Ever since I saw Quentin Tarantino on TV about the time Pulp Fiction was released, I have been reluctant to watch his films. He struck me as arrogant, juvenile and just plain rude. Not a guy I’d like to meet or with whom I’d like to spend time. A few years later, I read a review of his performance in Wait Until Dark on Broadway and thought he had taken the role just to grandstand in his new found fame.
Reviewer Ben Brantley said he had basically just phoned in his part:
Playing a sadistic, murderous thug to Ms. Tomei’s beleaguered young blind woman, Mr. Tarantino seems menacing to nothing except possibly Mr. Knott’s script. Whether raising his voice in deranged fury or softly promising to commit unspeakable tortures, he registers at best as merely petulant, like a suburban teen-ager who has been denied the use of his father’s Lexus for the night.
He seemed the worst type of person, rude and arrogant, convinced he was the greatest there was in any endeavor he attempted. When I moved to LA and started watching and discussing movies with a circle of Hollywood wannabes, one of my closest friends insisted I watch Pulp Fiction, certain that I would enjoy it. He even offered to pay for the video rental if I didn’t like the flick. So, I relented. And had to agree it was a darn good movie. Tarantino made brilliant use of his, shall we say, skewed chronology, chopping sequences up and moving them around to keep us engaged.
Now, I certainly wouldn’t call it one of my favorite films. I don’t think I’ll watch it again. I do acknowledge that it keep me entertained and was brilliantly made.
I should have remembered that inexperience when Inglourious Basterds was still in theaters. I didn’t go to see it, not because I had heard it was bad, but because Tarantino kept behaving badly. Well, a friend loaned me her DVD; I finally got around to watching it Saturday night. I reluctantly popped it in, feeling I “needed” to see it so I could talk about it. I was just going to watch a few minutes while I ate my late-night snack. I wanted to hate it because it didn’t seemed right that someone so rude could make a movie so good.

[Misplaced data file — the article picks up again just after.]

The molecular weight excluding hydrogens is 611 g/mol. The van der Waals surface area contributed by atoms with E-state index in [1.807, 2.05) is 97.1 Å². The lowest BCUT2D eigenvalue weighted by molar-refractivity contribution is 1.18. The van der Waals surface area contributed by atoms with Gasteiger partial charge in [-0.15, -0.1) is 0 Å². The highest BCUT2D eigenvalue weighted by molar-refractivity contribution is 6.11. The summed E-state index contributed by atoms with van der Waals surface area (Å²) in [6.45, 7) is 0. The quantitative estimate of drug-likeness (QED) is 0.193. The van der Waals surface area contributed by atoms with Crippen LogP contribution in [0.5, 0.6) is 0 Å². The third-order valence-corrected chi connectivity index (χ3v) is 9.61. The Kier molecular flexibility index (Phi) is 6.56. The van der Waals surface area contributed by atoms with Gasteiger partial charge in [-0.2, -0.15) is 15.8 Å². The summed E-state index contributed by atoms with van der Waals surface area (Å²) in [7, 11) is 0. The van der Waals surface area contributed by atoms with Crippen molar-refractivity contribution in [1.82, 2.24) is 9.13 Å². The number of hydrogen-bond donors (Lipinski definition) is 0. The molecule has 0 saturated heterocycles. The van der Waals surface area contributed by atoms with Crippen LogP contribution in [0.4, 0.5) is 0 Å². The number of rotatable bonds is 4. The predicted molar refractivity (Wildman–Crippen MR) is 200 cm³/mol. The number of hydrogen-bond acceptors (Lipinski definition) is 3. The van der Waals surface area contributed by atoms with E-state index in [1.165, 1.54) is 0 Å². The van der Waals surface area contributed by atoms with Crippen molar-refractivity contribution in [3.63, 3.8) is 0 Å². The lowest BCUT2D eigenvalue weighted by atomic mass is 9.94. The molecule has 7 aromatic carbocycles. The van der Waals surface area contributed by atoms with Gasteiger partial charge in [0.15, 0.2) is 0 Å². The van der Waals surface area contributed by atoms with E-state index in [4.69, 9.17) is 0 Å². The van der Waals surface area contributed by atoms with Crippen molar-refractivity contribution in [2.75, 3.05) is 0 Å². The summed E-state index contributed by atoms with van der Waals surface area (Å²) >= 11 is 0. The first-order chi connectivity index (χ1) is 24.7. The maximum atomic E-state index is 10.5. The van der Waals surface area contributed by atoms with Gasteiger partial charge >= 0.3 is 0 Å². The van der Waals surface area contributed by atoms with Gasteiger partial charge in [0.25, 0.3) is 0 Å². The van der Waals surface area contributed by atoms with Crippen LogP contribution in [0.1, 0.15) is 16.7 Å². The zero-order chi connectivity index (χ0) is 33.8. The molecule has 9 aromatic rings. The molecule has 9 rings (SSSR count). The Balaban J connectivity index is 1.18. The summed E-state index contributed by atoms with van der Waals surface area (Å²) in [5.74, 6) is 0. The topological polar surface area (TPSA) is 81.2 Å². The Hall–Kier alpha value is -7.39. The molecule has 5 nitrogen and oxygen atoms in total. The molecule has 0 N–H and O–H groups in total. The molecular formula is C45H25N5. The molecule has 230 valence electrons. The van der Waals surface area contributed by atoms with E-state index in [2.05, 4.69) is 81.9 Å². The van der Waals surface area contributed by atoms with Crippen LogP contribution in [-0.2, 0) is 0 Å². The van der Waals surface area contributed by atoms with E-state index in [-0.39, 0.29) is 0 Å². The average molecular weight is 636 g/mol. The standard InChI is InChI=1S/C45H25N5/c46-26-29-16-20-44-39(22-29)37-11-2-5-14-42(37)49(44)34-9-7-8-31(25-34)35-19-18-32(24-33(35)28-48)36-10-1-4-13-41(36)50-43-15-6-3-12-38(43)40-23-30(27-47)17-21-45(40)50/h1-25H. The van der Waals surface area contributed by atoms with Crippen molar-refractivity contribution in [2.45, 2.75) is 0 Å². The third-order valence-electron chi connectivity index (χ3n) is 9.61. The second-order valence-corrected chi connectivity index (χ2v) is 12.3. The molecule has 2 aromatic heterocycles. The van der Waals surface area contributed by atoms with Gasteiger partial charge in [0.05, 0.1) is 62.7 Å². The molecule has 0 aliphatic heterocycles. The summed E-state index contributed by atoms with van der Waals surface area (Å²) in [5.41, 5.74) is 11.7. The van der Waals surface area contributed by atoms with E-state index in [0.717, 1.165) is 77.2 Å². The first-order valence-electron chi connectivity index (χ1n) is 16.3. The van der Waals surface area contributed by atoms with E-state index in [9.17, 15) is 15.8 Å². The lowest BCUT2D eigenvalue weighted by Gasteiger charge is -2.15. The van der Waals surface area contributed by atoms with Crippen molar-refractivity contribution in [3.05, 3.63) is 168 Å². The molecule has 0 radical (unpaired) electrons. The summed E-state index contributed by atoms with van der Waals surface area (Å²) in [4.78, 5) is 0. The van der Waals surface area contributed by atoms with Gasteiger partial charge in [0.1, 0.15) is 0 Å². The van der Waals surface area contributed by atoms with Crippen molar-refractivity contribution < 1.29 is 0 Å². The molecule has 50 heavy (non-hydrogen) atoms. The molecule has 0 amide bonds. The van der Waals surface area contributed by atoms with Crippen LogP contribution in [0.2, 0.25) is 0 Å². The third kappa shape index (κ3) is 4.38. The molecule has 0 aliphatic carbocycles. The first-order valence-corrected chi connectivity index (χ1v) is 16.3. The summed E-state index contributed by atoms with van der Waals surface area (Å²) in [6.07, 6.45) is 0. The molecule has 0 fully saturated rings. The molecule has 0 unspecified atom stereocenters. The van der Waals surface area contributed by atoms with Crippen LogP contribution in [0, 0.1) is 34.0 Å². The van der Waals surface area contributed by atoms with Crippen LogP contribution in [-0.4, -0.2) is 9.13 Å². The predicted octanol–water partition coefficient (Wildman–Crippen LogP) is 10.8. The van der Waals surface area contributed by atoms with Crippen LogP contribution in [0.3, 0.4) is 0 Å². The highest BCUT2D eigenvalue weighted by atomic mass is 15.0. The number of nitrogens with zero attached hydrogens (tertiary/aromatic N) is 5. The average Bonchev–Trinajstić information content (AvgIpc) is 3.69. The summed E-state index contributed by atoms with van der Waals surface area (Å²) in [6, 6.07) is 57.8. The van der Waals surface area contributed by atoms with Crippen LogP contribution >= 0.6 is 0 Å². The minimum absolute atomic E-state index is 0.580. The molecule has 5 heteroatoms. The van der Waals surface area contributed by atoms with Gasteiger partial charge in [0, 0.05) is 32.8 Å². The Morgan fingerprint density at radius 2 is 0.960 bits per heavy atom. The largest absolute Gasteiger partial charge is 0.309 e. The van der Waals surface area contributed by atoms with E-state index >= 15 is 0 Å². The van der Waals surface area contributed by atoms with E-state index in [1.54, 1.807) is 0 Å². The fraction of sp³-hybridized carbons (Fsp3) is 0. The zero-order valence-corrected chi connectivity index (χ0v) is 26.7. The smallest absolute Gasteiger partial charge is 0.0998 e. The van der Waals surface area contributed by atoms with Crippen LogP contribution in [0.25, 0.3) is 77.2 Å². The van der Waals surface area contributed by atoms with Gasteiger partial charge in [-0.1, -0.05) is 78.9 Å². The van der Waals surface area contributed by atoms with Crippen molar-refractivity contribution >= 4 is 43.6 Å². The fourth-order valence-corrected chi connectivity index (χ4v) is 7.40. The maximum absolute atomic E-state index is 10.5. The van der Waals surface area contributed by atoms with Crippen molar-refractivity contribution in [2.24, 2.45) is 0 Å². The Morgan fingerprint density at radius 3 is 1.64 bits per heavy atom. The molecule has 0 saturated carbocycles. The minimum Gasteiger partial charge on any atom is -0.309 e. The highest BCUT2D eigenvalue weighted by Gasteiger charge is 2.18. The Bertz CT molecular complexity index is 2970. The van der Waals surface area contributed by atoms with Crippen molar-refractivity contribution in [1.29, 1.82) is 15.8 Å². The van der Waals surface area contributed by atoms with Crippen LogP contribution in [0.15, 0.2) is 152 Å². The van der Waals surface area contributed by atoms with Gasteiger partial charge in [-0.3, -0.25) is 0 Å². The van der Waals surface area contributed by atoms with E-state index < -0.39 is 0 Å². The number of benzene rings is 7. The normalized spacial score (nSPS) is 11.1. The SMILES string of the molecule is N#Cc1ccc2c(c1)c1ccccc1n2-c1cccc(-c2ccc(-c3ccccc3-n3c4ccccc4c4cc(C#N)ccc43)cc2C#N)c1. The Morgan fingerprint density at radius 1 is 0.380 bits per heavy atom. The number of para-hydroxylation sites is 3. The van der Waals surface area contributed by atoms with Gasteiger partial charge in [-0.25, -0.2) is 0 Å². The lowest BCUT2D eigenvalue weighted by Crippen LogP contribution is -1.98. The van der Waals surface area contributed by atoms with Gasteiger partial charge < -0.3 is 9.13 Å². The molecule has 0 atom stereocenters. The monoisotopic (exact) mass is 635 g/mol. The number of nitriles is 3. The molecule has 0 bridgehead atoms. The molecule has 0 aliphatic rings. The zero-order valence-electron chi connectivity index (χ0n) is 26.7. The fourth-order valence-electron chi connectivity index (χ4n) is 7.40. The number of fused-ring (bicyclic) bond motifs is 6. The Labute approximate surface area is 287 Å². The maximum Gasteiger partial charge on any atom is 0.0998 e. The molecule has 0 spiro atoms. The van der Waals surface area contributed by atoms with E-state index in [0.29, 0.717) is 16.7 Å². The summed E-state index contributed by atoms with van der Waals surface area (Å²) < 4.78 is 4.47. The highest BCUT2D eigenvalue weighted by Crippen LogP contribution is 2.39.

Well, I didn’t get my wish. I watched it until I couldn’t keep my eyes open.
And there were some masterful performances. Brad Pitt was entertaining with near perfect comic timing. It took me a while to realize how good Christoph Waltz was because I hated his character so much, then I realized that the reason I hated him because he was doing his job. It did not surprise me when I read that he received an Oscar nomination for this performance. I do think that two of the women in the movie were shortchanged. Mélanie Laurent was good as Shosanna and I particularly liked Diane Kruger‘s interpretation of a 1940s German film star.
Entertaining as I found this flick, it was, like Pulp Fiction quite disjointed. Story-teller Tarantino ain’t. It seemed more like a series of vignettes around a common theme than a story with any kind of narrative structure. I mean, the story didn’t emerge until well over half-way through the movie; the movie was more set-up than story. All that said, it engaged me. I didn’t have the urge to pick up my laptop and surf the web as I do when watching a dull DVD.
And a lot of it seemed like insider’s baseball, with frequent references to actors and directors of the period and on filmmaking. And many scenes seemed familiar — as if I’d seen them before. A friend once compared Tarantino’s films to a mix tape, scenes from other movies strung together in a manner the compiler, er, director finds works to fit his mood.
All the said, I realize I haven’t even touched upon the film’s theme — it’s about a group of Jews led by a Southern redneck (Pitt’s Lt. Aldo Raine) parachuted behind enemy lines to kill Nazis during World War II. It’s a little bit too bloody for my taste, but, well, I gotta be honest here, itt held my interest. (And don’t we all want to see dead Nazis being scalped? Admit it, we do.) It may not have been a story in the traditional sense, but it was entertaining. And I guess maybe that was it’s purpose.